Kudos to distributor Halo-8 Entertainment for unleashing Frank Pavich's N.Y.H.C. The title refers to the mid-90s New York hardcore music scene; the film itself was originally released on an underground VHS tape in 1999. Digitally remastered, the doc looks smashing, and, even if you're not a fan of the music, it's a terrific, well-told, engaging story. Musicians and fans open up about mothers, drugs, death, lyrics (one fan says, "You can't understand what they're saying, but if [the singer is] saying what he's saying he's saying, it's pretty cool"), day jobs, piercing, tattoos, violence, and above all, a love of music.
The two-disk edition features plenty of supplemental material, including deleted scenes, bonus segments, director's commentary, complete live performances of songs by the seven bands highlighted in the film, and more than three hours of updated interviews, in which those involved with the scene talk about what's happened to them. The DVD is available directly from Halo-8.
I very much enjoyed Liz Mermin's most recent doc, Shot in Bombay (check out my SXSW review), so I'm looking forward to catching up with her previous film, Office Tigers, which explores American corporate culture in India. When it premiered at the Toronto film festival in 2006, Lorrie Goldstein of the Toronto Sun called it "an entertaining and surprisingly balanced critique of the perils of globalization and the incredibly seductive power of American popular culture." The DVD is available from Red Envelope Entertainment.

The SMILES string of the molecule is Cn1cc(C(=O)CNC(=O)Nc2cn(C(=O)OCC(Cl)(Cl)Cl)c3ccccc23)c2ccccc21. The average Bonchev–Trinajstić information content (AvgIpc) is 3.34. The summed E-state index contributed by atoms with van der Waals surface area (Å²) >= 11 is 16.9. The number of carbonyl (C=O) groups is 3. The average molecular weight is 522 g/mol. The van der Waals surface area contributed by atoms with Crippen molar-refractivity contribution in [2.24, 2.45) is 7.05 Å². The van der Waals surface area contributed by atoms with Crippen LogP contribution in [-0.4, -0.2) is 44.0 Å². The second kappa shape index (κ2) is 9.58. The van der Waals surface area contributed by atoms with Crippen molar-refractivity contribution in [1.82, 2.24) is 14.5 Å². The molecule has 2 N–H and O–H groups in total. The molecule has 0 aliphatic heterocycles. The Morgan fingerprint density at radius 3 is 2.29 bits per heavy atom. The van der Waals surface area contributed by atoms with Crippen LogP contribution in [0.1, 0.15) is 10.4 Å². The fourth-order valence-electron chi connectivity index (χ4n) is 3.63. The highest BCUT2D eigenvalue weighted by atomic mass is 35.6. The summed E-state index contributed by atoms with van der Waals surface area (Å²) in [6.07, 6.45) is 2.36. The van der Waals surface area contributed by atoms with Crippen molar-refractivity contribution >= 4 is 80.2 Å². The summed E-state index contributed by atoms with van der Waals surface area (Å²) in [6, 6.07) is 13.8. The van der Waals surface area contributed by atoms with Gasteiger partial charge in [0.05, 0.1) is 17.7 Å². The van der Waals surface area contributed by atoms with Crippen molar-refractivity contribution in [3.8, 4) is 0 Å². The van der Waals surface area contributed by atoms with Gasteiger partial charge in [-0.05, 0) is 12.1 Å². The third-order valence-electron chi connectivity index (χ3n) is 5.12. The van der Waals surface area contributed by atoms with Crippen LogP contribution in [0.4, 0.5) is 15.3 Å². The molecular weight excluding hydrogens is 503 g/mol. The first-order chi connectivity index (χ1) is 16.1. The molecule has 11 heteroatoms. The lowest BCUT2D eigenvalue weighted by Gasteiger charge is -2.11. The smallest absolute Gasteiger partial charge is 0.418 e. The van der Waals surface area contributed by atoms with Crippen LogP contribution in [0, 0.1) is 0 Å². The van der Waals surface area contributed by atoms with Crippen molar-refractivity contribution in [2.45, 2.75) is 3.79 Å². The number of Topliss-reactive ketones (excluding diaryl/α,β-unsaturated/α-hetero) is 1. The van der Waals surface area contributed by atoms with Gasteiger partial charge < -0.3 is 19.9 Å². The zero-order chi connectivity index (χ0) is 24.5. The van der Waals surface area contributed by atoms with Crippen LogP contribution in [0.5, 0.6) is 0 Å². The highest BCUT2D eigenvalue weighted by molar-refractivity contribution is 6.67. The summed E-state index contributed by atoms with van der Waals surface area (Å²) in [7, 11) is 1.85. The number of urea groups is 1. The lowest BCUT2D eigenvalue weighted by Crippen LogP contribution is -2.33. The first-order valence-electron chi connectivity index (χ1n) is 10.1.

By dint of its subject matter alone, Jimmy Carter: Man From Plains should have been a better film. Filmmaker Jonathan Demme tags along on former US President Carter's book tour in the late fall of 2006 as the indefatigable Southern gentleman flogs his controversial best-seller, Palestine: Peace Not Apartheid. Clocking in at 125 minutes, the doc becomes wearisome as Carter patiently explains over and over and over again why he chose such a charged title for his book and why Israel's dealings with Palestine deserve further debate. We get only a limited sense of Carter as a private citizen, which is somewhat understandable because he's seeking publicity for his book and the issues it raises.
Yet I couldn't help feeling that we were seeing Carter as politician, always putting the best foot forward, with every word out of his mouth carefully chosen. Still, he comes across as a warm, compassionate, and spiritually-minded man, well-versed on his subject. The DVD from Sony Classics includes an audio commentary by Demme, bonus scenes and a feature on the soundtrack recording sessions.